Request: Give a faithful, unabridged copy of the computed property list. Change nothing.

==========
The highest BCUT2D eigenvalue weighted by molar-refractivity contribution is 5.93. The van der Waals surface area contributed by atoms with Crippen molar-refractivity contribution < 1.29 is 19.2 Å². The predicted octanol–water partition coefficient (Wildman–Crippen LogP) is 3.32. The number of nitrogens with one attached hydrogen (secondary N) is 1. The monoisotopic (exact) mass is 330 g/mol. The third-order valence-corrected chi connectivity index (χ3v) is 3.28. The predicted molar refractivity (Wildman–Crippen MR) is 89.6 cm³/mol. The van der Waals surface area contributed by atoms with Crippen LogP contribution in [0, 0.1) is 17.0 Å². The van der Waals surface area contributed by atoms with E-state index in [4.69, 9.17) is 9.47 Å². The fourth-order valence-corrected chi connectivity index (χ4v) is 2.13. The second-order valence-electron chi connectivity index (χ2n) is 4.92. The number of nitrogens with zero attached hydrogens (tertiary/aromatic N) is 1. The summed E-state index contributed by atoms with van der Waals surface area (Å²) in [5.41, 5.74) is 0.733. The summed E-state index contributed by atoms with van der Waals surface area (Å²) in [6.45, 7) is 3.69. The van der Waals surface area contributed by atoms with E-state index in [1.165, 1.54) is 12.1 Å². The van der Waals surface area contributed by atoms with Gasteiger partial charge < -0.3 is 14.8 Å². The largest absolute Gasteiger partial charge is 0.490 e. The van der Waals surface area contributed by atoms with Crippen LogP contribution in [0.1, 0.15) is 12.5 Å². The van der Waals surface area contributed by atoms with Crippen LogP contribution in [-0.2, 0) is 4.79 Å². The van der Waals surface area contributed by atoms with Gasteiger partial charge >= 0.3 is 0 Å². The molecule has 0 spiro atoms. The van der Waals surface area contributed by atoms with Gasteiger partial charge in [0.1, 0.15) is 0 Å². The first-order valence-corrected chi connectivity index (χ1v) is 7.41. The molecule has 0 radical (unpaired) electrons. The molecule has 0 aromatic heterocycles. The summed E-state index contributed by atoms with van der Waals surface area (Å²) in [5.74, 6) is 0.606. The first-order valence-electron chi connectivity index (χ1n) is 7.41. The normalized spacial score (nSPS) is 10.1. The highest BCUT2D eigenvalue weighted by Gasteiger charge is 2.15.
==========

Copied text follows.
The highest BCUT2D eigenvalue weighted by molar-refractivity contribution is 5.93. The van der Waals surface area contributed by atoms with Crippen molar-refractivity contribution < 1.29 is 19.2 Å². The predicted octanol–water partition coefficient (Wildman–Crippen LogP) is 3.32. The number of nitrogens with one attached hydrogen (secondary N) is 1. The monoisotopic (exact) mass is 330 g/mol. The third-order valence-corrected chi connectivity index (χ3v) is 3.28. The predicted molar refractivity (Wildman–Crippen MR) is 89.6 cm³/mol. The van der Waals surface area contributed by atoms with Crippen LogP contribution in [0, 0.1) is 17.0 Å². The van der Waals surface area contributed by atoms with E-state index in [4.69, 9.17) is 9.47 Å². The fourth-order valence-corrected chi connectivity index (χ4v) is 2.13. The second-order valence-electron chi connectivity index (χ2n) is 4.92. The number of nitrogens with zero attached hydrogens (tertiary/aromatic N) is 1. The summed E-state index contributed by atoms with van der Waals surface area (Å²) in [5.41, 5.74) is 0.733. The summed E-state index contributed by atoms with van der Waals surface area (Å²) in [6.45, 7) is 3.69. The van der Waals surface area contributed by atoms with E-state index in [1.165, 1.54) is 12.1 Å². The van der Waals surface area contributed by atoms with Gasteiger partial charge < -0.3 is 14.8 Å². The largest absolute Gasteiger partial charge is 0.490 e. The van der Waals surface area contributed by atoms with Crippen LogP contribution in [0.1, 0.15) is 12.5 Å². The van der Waals surface area contributed by atoms with Crippen LogP contribution in [-0.2, 0) is 4.79 Å². The van der Waals surface area contributed by atoms with Gasteiger partial charge >= 0.3 is 0 Å². The molecule has 0 spiro atoms. The van der Waals surface area contributed by atoms with Gasteiger partial charge in [0.1, 0.15) is 0 Å². The first-order valence-corrected chi connectivity index (χ1v) is 7.41. The molecule has 0 radical (unpaired) electrons. The molecule has 0 aromatic heterocycles. The summed E-state index contributed by atoms with van der Waals surface area (Å²) in [5.74, 6) is 0.606. The first-order valence-electron chi connectivity index (χ1n) is 7.41. The normalized spacial score (nSPS) is 10.1. The highest BCUT2D eigenvalue weighted by Gasteiger charge is 2.15.